Hussnia in Bamiyan, central region of Afghanistan

When she was born, it made her family sad. When she tried to enter school, her father stopped her. When she entered university, her family stopped funding. Throughout her lifetime, she has been dealing with huge obstacles and her family never appreciated her works but her perseverance moves her on.
Hussnia Bakhteyari remembers story of her childhood. Her mother has told her story when she was 12-year old. Story of her birth. The birth of misfortune infant in an Afghan family. First infant in her family was a “she”. She was Hussnia but that was not what the family expected to have; they wanted a son, Hussnia remembers the story her mother told her.
Lonely days and nights of her mother was a great opportunity for her to hear story of her birth and misfortunate of being a girl in Afghanistan.
Her coming story to earth is story of million girls in Afghanistan. “When I was born in 1987, my grandmother, grandfather and all the family members were sad. Especially, mother of my mother and mother of my father, my both grandmother, had fight with each other and crying over me why our daughter and son have daughter not son.” told me Hussnia.
Who was to blame? Her mother? Her father? Or misfortune of Hussnia? The questions were in mind of her family members, she remembers the story. She also remembers the other parts of her story when her mother was to blame. “At the time, sister of my father had even attempted to find another wife for my father.” She remembers the story. “Sister of my father had used to complain about my Chinese eyes, and saying look at her eyes, she wouldn’t be able to see with those eyes.”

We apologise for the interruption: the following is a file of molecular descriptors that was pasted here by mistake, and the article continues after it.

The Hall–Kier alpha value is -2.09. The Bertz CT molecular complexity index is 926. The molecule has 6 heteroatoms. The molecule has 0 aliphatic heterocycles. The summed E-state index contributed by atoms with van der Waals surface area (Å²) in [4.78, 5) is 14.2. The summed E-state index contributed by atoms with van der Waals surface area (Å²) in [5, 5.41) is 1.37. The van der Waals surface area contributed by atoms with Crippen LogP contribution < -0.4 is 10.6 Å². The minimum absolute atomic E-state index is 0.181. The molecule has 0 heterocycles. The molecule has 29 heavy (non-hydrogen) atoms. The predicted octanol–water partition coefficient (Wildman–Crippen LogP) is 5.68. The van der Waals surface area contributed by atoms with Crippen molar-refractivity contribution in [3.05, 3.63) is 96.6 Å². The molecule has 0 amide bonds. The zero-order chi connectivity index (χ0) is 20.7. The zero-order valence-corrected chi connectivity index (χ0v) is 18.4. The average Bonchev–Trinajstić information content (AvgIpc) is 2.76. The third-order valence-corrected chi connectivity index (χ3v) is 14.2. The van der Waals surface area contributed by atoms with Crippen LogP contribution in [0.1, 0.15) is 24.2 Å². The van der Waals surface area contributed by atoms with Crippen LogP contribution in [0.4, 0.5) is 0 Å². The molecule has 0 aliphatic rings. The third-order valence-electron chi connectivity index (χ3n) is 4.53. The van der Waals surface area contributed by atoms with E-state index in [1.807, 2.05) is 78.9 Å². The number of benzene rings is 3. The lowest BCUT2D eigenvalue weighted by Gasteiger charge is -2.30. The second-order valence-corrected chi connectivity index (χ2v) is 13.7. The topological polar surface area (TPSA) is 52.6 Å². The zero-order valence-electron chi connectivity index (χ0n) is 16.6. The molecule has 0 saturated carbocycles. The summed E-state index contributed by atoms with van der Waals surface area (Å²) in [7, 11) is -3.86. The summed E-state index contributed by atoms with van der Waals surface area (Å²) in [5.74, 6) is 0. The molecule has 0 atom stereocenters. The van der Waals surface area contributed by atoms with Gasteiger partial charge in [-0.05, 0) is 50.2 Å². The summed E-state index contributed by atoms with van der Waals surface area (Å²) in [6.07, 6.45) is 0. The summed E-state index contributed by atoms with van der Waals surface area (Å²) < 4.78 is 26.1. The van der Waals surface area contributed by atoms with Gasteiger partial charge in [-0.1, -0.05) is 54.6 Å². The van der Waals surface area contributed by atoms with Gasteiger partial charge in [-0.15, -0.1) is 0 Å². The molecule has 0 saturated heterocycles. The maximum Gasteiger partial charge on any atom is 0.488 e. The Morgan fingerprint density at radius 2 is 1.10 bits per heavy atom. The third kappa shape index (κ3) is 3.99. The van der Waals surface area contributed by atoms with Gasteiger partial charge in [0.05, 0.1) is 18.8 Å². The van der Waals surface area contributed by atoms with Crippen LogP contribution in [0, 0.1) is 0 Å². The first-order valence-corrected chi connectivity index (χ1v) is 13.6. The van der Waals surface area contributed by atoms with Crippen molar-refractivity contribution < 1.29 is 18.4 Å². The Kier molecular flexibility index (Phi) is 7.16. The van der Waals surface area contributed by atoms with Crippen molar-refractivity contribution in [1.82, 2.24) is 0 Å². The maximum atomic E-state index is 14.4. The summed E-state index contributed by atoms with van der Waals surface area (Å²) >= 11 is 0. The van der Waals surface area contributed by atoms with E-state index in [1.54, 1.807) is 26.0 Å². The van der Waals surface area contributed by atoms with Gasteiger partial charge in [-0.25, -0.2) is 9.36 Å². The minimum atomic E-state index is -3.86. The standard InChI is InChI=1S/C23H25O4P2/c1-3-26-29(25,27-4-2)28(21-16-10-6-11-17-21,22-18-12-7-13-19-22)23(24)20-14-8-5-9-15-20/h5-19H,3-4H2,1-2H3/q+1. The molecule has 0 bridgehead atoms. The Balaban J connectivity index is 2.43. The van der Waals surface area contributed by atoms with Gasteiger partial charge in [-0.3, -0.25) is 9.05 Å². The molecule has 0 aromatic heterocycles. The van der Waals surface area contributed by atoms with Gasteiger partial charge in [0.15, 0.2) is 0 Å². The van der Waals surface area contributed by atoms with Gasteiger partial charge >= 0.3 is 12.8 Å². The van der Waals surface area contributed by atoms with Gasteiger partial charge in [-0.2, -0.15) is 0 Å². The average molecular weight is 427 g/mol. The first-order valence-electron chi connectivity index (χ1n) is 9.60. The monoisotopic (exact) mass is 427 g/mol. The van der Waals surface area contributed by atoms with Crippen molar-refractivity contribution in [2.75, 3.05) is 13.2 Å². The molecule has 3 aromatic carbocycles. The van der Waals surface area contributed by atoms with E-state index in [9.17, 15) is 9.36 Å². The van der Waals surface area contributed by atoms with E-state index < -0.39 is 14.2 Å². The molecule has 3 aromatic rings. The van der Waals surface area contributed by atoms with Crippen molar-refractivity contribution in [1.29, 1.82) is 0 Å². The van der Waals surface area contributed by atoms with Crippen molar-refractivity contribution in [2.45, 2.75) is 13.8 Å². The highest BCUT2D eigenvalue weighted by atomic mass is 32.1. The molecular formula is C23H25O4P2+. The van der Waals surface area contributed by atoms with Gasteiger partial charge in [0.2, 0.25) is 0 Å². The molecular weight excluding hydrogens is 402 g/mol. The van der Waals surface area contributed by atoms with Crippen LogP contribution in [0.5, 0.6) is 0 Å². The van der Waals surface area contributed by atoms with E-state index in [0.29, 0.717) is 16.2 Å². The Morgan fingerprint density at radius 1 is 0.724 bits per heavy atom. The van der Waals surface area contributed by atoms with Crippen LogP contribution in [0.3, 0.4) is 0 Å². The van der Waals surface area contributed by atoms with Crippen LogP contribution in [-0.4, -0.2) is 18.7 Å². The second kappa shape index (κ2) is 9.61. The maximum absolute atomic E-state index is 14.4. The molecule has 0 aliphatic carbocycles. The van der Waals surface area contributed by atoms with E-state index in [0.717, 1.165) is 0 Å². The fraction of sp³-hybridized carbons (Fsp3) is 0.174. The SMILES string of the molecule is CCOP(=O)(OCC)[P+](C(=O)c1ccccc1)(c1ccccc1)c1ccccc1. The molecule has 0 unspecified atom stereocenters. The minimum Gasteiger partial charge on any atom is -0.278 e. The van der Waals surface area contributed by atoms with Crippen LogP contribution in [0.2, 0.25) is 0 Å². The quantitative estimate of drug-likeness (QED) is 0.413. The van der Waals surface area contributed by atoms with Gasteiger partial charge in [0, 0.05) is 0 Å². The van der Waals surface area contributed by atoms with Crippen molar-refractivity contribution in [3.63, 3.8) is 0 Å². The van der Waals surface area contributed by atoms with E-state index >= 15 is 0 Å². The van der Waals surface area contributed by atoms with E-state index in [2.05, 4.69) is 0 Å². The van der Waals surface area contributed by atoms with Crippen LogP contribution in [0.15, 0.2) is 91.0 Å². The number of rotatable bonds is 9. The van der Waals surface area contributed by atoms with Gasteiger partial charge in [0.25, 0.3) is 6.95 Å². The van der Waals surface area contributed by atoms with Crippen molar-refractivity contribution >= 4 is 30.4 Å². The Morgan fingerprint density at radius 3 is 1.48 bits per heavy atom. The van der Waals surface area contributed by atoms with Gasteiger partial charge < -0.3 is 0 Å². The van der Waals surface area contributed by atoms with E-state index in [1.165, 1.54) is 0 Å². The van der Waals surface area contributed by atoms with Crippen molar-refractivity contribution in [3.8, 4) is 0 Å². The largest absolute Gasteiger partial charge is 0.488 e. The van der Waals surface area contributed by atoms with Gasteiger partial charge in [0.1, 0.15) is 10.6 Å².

After passing over 25 years from the story, it still hurts her when she talks about her childhood. “It makes feel angry.” told me Hussnia.
Discrimination. It’s other part of her story. Discrimination due to be accidently a girl or a boy has started in her family when her brother was born. “The family was happy when he was born.” she remembers the story. “It made me sad.”
“I was mad, unhappy, and sad. Asking myself why? Why my family behaves with me differently from the way with him.” she remembers. “Breakfast was luxury for him; egg, or milk or butter despite the fact that the family was not rich. But I had poor breakfast; tea with bread.”
The discrimination consequence still remains. “I hate to eat breakfast and most of the morning, I don’t have breakfast.”
The story is not finished yet. The discrimination remained in her family even when they immigrate to Quetta, Pakistan in 1994. Her childhood had passed without education and it was going to be the same as she was becoming a teenager.
“They didn’t care about me there, either. They sent my brother to a private school and didn’t let me get into public school.” told me Hussnia. “When my brother was doing his homework, I started to cry. Specially, his beautiful ruler made me sad and more tears were flowing down.”
That was the vital year of her life and trapped between her desire to go school or giving up and accepting what her family wanted her to be. At that time, her tears made her choice.
“For stopping my tears, they put in a Madrassa (Islamic religion school for children to learn how to read Quran and fundamentals of Islam).” said Hussnia . “In the Madrassa, I was the youngest female student of the school with female teacher who didn’t care how I do in the school and with my lesson. However, that was my assurance for a while.”